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Matlock Bath: The Fish Pond, late 1920s
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The Fish Pond, Matlock Bath, donated 2003, Image 5
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Fish Pond, before WW1

Visitors - Travelling by Motor Charabanc

It may say Matlock on the top card, but this is Matlock Bath's Fish Pond, almost opposite the hotel of the same name. Bank holidays and summer weekends saw the pond surrounded by visitors anxious to feed the very large fish that swam in the thermal water and look at the large piece of tufa stone in the middle that grew larger with every passing year. Although the card wasn't posted it dates from the late 1920s, so just before the fire that destroyed the Royal Hotel (formerly the Old Bath Hotel). We can just see the hotel building amongst the tree about the fountain's plume.

It is interesting to note that the buildings on the opposite side of the main road from the Pavilion have changed significantly from the early pictures. Matlock Bath UDC had placed an advertisement in the local press in 1920 for tenders for public lavatory accommodation and they had been built opposite the Grand Pavilion under the road leading to the Royal Hotel[1]. There is now a shelter here.

One of the thermal mineral springs supplying the fishpond with water failed in April 1924. It was said that it had flowed continuously since 1696 as the same water source also supplied the Royal Hotel. As the fish were one of the main visitor attractions, the prospect of them dying was a major problem. Fortunately, a calamity was avoided as an adjacent spring saved the day when it was found that it was still running so it was connected to the pond. The fish, which included dace, barbel and goldfish, were described as "of abnormal size" as they had been overfed by the tourists[2].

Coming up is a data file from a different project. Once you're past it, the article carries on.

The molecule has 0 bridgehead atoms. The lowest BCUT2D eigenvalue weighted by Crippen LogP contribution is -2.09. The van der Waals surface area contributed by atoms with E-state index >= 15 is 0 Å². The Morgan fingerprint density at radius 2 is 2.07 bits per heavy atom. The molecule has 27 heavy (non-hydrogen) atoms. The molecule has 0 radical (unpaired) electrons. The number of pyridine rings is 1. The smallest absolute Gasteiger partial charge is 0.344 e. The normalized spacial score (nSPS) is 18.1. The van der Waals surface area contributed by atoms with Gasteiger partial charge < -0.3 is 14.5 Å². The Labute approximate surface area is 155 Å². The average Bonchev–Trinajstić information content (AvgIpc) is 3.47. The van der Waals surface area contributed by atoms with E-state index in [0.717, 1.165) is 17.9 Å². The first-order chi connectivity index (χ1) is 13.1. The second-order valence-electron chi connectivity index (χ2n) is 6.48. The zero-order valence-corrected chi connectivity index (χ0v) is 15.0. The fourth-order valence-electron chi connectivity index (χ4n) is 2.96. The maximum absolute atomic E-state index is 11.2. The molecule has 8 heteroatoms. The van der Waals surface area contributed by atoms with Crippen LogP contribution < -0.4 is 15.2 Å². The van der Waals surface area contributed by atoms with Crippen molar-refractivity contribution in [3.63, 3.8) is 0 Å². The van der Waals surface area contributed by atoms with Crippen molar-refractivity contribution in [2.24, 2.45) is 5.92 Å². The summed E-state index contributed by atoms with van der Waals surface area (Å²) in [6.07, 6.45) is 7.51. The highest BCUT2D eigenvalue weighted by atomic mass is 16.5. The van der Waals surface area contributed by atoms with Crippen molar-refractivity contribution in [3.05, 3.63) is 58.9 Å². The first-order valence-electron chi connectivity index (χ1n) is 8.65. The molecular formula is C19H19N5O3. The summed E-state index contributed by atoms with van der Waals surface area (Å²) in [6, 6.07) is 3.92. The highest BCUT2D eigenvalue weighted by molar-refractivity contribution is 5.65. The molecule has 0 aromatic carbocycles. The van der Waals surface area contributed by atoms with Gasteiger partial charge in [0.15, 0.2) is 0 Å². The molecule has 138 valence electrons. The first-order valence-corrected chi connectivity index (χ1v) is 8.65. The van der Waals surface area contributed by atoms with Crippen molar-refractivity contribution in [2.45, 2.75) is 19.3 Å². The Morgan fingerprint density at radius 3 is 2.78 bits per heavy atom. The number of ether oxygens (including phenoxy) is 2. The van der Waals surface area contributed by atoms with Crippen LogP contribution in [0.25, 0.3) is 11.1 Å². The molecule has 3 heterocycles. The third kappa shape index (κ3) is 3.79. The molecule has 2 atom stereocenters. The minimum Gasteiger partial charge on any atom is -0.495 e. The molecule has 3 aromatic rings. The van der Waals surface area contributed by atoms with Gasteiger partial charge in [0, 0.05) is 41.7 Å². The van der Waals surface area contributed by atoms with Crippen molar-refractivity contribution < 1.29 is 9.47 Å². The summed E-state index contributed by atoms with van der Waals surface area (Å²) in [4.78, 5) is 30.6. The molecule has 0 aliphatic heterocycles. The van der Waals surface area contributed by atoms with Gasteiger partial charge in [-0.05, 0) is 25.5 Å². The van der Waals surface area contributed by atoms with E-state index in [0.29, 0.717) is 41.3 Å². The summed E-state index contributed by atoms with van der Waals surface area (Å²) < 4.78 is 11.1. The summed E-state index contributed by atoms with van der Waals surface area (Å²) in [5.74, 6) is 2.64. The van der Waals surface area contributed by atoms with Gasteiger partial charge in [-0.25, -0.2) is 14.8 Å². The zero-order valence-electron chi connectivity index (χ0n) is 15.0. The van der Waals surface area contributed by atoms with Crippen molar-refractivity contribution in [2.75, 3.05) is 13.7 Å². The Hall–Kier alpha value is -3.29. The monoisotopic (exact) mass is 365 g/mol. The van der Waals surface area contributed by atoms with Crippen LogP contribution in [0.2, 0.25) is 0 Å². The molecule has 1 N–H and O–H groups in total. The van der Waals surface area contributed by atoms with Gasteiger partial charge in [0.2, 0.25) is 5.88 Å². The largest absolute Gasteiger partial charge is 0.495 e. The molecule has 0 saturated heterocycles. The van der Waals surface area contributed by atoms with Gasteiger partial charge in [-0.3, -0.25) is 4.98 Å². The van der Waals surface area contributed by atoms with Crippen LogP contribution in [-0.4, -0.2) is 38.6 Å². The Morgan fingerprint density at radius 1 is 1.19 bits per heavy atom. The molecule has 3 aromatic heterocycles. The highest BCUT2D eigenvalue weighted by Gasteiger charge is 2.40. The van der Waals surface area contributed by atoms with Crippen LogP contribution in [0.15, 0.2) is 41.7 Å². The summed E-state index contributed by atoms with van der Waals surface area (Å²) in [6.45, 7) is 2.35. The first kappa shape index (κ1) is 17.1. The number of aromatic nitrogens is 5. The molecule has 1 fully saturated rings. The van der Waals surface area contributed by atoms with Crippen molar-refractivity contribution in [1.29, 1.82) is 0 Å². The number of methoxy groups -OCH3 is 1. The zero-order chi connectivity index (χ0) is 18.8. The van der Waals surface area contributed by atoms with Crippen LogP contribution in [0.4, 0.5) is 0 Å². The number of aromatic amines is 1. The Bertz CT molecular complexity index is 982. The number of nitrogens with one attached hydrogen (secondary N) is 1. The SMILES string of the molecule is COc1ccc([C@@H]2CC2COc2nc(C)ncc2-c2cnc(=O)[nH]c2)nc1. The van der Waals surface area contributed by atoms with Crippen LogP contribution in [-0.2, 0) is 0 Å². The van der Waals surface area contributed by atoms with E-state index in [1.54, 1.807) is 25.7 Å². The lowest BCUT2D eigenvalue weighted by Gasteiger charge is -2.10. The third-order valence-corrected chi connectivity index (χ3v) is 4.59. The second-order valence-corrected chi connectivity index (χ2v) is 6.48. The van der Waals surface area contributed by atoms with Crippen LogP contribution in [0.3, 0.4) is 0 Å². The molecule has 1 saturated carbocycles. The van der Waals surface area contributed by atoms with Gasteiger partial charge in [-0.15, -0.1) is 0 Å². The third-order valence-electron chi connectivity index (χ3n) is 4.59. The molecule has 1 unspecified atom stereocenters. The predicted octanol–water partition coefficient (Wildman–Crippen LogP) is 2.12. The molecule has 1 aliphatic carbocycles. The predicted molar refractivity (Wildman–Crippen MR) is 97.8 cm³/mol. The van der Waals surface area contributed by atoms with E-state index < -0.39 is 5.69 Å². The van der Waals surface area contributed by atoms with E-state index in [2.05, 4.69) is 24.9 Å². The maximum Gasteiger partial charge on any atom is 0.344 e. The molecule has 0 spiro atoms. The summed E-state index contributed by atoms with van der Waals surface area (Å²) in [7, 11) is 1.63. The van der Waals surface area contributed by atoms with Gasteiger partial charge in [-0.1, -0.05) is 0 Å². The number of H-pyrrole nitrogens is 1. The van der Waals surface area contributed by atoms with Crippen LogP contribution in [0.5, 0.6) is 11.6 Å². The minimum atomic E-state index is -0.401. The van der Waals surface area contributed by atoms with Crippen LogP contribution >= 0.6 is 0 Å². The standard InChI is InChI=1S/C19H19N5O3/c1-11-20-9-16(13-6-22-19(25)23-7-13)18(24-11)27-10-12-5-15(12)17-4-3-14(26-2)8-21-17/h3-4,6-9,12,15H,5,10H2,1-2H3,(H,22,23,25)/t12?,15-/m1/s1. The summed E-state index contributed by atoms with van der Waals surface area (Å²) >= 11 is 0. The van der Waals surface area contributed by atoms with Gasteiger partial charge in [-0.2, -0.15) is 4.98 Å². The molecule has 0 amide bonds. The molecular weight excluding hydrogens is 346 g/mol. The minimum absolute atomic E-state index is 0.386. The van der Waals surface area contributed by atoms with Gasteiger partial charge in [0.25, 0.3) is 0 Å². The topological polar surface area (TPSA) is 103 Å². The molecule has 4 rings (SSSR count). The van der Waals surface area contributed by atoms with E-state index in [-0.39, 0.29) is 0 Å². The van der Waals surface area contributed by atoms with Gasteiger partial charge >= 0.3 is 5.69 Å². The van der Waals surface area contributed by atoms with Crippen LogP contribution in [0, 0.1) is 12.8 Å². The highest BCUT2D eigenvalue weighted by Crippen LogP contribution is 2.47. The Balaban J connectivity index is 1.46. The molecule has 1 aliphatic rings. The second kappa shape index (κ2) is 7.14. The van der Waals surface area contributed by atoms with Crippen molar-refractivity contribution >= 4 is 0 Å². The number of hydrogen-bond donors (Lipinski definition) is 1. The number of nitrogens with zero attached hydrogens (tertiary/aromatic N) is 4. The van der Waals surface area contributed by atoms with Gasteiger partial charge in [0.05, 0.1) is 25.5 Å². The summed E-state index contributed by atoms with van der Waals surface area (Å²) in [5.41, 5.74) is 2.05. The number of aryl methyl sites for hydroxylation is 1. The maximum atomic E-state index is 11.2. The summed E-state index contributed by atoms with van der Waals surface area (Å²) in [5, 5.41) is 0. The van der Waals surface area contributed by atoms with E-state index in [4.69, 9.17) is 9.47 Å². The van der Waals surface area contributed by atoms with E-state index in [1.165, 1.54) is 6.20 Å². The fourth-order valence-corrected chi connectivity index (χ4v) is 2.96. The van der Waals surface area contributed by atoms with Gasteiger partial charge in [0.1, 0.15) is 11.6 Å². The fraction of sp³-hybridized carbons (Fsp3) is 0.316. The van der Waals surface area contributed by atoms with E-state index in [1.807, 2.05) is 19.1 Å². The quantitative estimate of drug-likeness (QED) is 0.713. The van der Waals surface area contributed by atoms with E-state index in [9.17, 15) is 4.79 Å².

Behind the pond, on the left, is the grand Pavilion, formerly the Kursaal; it is now the Mining Museum. There is some kind of large vehicle parked on the forecourt, probably a charabanc as the number 17 (or 117) is written across the destination board. It was going to, or had been to, Alton (Towers), Matlock and Matlock Bath. It is just below the lamp post in the centre of the picture, although it is partly hidden by the shrubbery surrounding the pond.

The postcard was also printed as black and white and sepia versions.

The spire in the background belongs to Holy Trinity Church.
About Holy Trinity Church

See FAQ: Tufa for a description of how tufa is formed.

1."Fish Pond, Matlock". Image kindly donated by Photo-Ark © 2003. Publisher unknown.
2. "Fish Pond, Matlock Bath". No. 118. Published by A. W. Gessey, Bank Road & Dale Road, Matlock. Printed in England. A real photograph. There are several versions of this image, not all of them show a publisher's name. © Maureen Smith collection.
Researched and written by and © Ann Andrews.
Intended for personal use only


[1] Derbyshire Advertiser and Journal 14 May 1920.

[2] "Ripley and Heanor News and Ilkeston Division Free Press", 18 April 1924.